(I should say this much -- its been a long time, about a decade, since I developed any Java code.  Its entirely possible that I remember the language with more fondness than it truly warrants.  C++ was once beautiful too -- before ANSI went and mutated it beyond all hope back in 1990 or thereabouts.)

Which is a shame, because Java started with such promise.  Write-once, run-anywhere.  Strongly typed, and a paradigm for OO that was so far superior to C++.  (Multiple inheritance is the bane of semi-competent C++ engineers, who often can't even properly cope with pointers to memory.)

For years, I bemoaned the fact that the single biggest weakness of Java was the fact that it was seen as a way to make more dynamic web pages.  (I remember HotJava -- what a revolutionary thing it was indeed.)  But even stand-alone apps struggled with performance (startup times were hideous for anyone starting a Swing app.)

Still, we suffered because of the write once, run-anywhere promise was just too alluring.  All those performance problems were going to get solved by optimization, and faster systems.  And wasn't it a shame that people associated Java with applets instead of applications?  (Java WebStart tried to drive more of the latter, which should have been a good thing.)

But all the promise that Java seemed to offer is well and truly lost now.  And I don't think it can ever be regained. 

Here's a recent experience I had.

I had reason to go run some Java code to access an IPMI console on a SuperMicro system.  I don't run Windows.   The IPMI console app seems to be a mishmash of Java and native libraries produced by ATEN for SuperMicro.  Supposedly it supported MacOS X and Linux.

I lost several hours (several, as in more than two) trying to get a working IPMI console on my Mac.  I tried Java 7 from Oracle, Java 6 from Apple, I even tried to get a Linux version working in Ubuntu (and after a number of false starts I did actually succeed in the last attempt.)  All just to get access to a simple IPMI console.  Seriously?!?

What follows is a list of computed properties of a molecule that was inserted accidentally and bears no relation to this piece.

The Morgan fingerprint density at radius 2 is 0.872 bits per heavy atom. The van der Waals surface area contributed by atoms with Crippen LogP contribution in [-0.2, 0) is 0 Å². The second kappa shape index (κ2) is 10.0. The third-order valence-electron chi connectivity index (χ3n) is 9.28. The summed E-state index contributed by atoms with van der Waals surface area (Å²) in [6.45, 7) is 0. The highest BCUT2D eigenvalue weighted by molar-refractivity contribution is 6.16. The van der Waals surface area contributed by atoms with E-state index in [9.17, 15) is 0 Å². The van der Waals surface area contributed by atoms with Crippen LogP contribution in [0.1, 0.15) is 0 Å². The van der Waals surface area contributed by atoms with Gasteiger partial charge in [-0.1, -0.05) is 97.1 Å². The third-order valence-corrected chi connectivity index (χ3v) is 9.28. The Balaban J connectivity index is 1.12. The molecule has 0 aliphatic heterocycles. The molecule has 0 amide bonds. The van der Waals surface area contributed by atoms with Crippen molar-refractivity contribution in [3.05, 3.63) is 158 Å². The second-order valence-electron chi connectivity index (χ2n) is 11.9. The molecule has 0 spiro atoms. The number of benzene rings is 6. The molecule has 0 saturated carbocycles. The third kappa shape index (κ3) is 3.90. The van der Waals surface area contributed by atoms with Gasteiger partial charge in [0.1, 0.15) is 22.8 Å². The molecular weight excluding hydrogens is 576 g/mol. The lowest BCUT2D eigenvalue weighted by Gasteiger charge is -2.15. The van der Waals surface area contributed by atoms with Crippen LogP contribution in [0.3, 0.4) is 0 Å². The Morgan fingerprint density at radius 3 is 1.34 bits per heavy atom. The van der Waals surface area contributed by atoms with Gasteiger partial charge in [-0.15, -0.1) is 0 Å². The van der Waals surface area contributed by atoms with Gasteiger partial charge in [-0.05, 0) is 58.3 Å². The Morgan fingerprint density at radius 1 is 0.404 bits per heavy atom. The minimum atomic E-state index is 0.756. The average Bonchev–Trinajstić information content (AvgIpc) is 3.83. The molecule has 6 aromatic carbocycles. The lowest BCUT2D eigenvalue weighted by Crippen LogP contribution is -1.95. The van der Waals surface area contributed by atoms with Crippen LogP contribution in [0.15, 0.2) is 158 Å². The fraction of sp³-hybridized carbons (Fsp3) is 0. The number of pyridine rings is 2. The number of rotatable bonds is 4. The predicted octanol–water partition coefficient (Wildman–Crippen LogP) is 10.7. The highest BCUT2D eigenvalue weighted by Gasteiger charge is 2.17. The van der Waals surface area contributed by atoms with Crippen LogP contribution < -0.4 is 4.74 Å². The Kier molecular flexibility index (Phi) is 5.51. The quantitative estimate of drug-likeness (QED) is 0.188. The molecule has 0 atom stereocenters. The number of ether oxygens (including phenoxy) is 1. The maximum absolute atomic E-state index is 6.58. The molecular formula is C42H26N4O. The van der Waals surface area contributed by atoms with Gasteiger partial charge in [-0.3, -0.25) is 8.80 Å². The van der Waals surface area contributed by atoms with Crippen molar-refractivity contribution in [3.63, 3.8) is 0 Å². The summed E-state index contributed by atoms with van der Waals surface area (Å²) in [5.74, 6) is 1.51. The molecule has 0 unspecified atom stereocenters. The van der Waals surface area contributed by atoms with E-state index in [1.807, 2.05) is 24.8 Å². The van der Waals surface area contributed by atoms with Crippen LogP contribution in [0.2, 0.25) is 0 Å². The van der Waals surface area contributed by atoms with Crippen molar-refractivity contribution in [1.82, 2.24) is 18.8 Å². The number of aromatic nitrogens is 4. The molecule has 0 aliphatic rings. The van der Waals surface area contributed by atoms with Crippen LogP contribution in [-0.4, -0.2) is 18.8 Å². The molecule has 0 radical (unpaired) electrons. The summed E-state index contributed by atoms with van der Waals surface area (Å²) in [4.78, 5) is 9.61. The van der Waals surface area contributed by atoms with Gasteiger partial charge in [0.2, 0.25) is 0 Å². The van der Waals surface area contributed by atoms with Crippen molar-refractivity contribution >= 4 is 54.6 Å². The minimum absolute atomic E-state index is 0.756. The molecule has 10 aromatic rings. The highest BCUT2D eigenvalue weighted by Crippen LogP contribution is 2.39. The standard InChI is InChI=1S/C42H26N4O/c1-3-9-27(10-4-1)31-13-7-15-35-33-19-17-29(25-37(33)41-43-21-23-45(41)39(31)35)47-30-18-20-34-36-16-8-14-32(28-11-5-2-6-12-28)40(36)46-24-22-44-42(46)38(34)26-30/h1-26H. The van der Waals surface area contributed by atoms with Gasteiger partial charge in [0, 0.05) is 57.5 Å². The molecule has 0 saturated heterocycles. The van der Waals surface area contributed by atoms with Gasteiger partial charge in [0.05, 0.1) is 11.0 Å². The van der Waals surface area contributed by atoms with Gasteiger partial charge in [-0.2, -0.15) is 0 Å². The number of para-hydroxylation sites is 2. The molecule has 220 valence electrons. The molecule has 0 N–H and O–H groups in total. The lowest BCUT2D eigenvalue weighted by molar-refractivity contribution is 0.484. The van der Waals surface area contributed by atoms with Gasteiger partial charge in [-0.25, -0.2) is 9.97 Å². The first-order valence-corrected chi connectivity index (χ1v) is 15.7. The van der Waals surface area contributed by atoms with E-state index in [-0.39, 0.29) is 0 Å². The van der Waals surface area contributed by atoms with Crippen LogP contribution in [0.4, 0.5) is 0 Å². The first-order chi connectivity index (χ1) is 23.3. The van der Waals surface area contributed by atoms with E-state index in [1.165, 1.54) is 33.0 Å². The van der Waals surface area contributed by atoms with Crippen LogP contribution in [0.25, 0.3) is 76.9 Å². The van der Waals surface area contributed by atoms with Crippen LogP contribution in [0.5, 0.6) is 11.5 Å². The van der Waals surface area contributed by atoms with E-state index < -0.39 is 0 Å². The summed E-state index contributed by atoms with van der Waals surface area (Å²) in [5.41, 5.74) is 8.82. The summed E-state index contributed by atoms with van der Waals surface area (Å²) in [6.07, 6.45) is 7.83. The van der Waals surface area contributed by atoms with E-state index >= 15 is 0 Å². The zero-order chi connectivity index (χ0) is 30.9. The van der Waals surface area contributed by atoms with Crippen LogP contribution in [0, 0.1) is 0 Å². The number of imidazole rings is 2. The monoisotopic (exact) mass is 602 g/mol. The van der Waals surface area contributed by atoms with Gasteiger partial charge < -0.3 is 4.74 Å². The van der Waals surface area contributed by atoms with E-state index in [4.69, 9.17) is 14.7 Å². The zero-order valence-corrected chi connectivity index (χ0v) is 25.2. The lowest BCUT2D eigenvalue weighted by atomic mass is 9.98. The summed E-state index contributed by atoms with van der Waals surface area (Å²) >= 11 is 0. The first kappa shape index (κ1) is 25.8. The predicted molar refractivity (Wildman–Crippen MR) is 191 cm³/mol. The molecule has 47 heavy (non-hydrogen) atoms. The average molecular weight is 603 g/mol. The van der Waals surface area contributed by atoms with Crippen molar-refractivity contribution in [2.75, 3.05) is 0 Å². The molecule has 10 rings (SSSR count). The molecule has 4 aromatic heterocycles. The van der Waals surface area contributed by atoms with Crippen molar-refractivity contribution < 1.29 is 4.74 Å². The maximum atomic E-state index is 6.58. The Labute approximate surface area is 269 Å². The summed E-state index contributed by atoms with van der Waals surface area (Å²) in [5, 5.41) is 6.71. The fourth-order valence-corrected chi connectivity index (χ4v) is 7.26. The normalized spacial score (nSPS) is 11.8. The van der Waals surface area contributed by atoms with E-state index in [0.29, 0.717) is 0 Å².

What are the problems here?
  • Apple doesn't "support" Java officially anymore.
  • Apple disables Java by default on Safari even when it is installed.
  • Apple disables Java webstart almost entirely.  (The only way to open an unsigned Java webstart file -- has anyone ever even seen a signed .jnlp?) is to download it, and open it with a right-click in the finder and explicitly answer "Yes, I know its not from an approved vendor, but open the darn thing anyway.  Even though Java also asks me the same question.  Several times.)
  • Oracle ships Java 7 without 32-bit support on Macs, so only Safari can use it (not Chrome)
  • Oracle Java 7 Update 51 has a new security manager that prevents most unsigned apps from running at all.  (The only way to get them to run at all is to track down the Java preferences pane and reduce the security setting.)
  • Developers like ATEN produce native libraries which means that their "Java" apps are totally unportable.
All of this is because people are terrified of the numerous bugs in Java.  Which is appropriate, since there have been bugs in various JVMs.  Running unverified code without some warning to the end-user is dangerous -- really these should be treated with the same caution due a native application.

But, I should also not have to be a digital contortionist to access an application.  I am using a native IPMI console from an IP address that I entered by hand on a secured network.  I'd expect to have to answer the "Are you sure you want to run this unsigned app?" question (perhaps with an option to remember the setting) once.  But the barriers to actually executing the app are far too high.  (So high, that I still have not had success in getting the SuperMicro IPMI console running on my Mac -- although I did eventually get it to work in a VM running Ubuntu.)

So, shame on Apple and Oracle for doing everything in their power to kill Java.  Shame on ATEN / SuperMicro for requiring Java in the first place, and for polluting it with native code libraries.  And for not getting their code signed.

And shame on the Java ecosystem for allowing this state of affairs to come about.

I'll most likely never write another line of Java, in spite of the fact that I happen to think the language is actually quite elegant for solving OO programming problems.  The challenges in deploying such applications are just far too high.  In the past the problem was that the cost of the sandbox meant that application startups are slow.  Now, even though we have fast CPUs, we have traded 30 second application startup times for situations where it takes hours for even technical people to get an app running.

I guess its probably better on Windows.

But if you want to use that as an excuse, then just write a NATIVE APPLICATION, and stop screwing around with this false promise of "run-anywhere". 

If a Javascript app won't work for you, then just bite the bullet and write a native app.  Heck, with the porting solutions available, it isn't that much work to make native apps portable to a variety of platforms.  (Though such solutions necessarily leave niche systems out in the cold.  Let's face it, the market for native desktop apps on SPARC systems running NetBSD is pretty tiny.)  But covering the 5 mainstream client platforms (Windows, Mac, iOS, Android, Linux) is pretty easy.  (Yes, illumos isn't in that list.  And maybe Linux shouldn't be either, although I think the number of folks running a desktop with Linux is probably several orders of magnitude larger than all other UNIXish platforms -- besides MacOS -- combined.)

And, RIP "write once, run-anywhere".  Congratulations Oracle, Apple.  You killed it.